The New Zealand Parole Board says that from Wednesday 25 March, all cases will be considered on the papers by four of the most experienced senior panel convenors.
It says counsel will not be able to appear in person, but written submissions are welcome.
"The Board will require these as early as possible, by email to firstname.lastname@example.org."
The Board says it is being guided by section 13A of the Parole Act 2002, which covers epidemics, and allows for cases to be considered on paper only by four experienced parole convenors.
“The most important point for prisoners is they will still have their cases considered – just not in person,” says Board chairperson Sir Ron Young. “A form will be provided to prisoners, allowing them to give some basic information to the Board in lieu of appearing in person. We recognise this isn’t a perfect solution, but is one way to retain retain prisoners’ rights as much as possible."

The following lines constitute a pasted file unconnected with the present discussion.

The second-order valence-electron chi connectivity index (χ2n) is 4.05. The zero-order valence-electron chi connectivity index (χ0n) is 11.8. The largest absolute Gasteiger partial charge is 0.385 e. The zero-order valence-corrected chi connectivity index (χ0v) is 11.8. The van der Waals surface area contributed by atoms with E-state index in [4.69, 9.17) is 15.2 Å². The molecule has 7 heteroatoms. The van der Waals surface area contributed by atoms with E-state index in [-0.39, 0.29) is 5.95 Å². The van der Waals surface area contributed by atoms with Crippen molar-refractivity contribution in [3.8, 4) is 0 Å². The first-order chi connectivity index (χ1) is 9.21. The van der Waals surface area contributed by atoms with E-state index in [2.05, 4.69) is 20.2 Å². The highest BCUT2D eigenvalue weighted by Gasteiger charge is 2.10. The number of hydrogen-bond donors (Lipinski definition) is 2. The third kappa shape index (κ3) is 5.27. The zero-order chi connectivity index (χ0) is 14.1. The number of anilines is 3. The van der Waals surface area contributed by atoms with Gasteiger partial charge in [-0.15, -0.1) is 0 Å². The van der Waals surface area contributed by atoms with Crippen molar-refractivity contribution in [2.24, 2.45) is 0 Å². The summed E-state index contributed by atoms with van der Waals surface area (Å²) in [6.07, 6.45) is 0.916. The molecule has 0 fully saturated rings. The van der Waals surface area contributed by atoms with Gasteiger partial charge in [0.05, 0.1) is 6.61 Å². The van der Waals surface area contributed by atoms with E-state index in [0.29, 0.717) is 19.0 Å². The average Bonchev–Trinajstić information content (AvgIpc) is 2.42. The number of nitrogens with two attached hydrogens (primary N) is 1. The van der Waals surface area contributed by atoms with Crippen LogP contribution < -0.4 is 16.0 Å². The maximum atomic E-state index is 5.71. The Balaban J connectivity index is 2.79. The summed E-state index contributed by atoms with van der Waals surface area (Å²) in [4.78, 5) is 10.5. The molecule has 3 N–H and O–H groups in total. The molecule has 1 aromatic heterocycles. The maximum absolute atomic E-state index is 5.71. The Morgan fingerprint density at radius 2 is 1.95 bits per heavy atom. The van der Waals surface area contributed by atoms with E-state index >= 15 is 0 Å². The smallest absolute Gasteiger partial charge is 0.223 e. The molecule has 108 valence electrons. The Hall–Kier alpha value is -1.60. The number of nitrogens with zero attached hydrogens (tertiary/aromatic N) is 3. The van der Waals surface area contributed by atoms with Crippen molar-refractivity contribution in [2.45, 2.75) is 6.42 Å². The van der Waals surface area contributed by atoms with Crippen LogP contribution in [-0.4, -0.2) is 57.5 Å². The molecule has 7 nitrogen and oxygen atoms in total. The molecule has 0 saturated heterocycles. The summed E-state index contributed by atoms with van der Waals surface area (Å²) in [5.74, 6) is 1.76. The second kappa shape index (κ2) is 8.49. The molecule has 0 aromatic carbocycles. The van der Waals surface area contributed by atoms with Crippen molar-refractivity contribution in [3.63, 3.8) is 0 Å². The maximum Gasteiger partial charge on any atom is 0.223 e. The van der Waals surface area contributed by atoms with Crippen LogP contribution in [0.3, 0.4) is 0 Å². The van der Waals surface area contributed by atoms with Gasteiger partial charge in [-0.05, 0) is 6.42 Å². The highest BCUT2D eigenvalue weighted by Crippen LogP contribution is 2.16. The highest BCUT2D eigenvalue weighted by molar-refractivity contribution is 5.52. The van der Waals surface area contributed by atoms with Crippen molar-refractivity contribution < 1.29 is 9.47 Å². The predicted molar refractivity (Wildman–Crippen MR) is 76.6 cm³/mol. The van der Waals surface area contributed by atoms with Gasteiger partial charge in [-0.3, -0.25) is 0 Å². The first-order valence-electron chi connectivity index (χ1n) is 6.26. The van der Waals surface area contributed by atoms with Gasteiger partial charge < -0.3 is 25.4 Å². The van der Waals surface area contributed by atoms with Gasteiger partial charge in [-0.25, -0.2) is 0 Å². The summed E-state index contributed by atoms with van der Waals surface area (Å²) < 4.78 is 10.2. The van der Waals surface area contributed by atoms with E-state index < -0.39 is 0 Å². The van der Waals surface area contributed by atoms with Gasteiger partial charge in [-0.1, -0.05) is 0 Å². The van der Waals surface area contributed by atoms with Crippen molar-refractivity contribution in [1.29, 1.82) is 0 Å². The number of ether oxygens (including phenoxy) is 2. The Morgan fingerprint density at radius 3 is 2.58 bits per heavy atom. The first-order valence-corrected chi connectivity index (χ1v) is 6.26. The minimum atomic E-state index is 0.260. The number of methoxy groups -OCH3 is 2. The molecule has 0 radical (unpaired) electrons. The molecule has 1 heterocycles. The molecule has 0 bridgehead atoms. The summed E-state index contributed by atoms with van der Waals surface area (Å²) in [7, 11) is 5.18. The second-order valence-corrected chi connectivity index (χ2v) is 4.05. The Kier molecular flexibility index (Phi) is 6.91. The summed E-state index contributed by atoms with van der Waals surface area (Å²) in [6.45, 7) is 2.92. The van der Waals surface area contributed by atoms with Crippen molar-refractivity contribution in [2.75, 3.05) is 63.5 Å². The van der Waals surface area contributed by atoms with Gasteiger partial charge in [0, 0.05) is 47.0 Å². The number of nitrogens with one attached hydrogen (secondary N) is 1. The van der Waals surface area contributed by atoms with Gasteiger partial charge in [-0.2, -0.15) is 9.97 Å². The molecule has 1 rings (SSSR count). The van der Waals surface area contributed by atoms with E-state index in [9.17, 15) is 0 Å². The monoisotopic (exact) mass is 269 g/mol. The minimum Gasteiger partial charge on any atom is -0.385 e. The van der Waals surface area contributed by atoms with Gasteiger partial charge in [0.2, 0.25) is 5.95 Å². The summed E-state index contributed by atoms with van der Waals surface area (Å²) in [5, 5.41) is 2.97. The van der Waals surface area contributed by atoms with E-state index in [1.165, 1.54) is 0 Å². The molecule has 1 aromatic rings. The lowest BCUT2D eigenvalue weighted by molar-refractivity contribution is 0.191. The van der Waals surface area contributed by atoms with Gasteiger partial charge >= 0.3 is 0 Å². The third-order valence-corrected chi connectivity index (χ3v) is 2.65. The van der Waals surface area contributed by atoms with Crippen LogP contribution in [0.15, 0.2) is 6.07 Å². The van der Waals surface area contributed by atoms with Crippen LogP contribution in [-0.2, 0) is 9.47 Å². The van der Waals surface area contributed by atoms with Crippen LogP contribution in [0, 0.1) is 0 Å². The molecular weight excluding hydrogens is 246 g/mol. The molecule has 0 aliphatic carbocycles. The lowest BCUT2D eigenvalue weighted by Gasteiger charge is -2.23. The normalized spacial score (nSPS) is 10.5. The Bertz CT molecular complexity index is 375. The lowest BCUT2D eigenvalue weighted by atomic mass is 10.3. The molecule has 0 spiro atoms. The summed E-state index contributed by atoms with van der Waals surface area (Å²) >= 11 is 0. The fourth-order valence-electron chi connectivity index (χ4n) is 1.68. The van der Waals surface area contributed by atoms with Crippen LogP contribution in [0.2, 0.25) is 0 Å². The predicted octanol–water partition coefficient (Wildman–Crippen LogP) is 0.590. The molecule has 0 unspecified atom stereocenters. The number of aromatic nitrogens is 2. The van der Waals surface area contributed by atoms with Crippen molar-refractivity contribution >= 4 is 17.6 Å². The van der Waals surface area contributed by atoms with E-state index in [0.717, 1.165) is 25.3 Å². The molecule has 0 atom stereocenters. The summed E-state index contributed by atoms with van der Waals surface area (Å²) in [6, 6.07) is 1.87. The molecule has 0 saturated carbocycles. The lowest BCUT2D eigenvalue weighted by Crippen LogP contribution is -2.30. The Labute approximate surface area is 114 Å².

However, he says a significant number of offenders routinely appear before the Board without counsel "and we must do all we can to ensure their legal representation at this time".
“I ask the New Zealand Law Society, ADLS Inc, Public Defence Service, and Legal Services Agency to urgently meet to find a way to ensure legal representation for all offenders due to have their case considered by the Board,” says Sir Ron.
The Board says it has asked the Department of Corrections to assist lawyers to have phone contact with offenders due for upcoming consideration by the Board.
The Board says it is working with Corrections on a process to allow prisoners to provide written input on their case.
“Now more than ever, access to justice is vitally important and we must make every attempt for offenders to have their say,” says the Board chairperson, Sir Ron Young.
Written decisions of the Board will not be available as quickly, due to the temporary measures, but will be issued as soon as possible.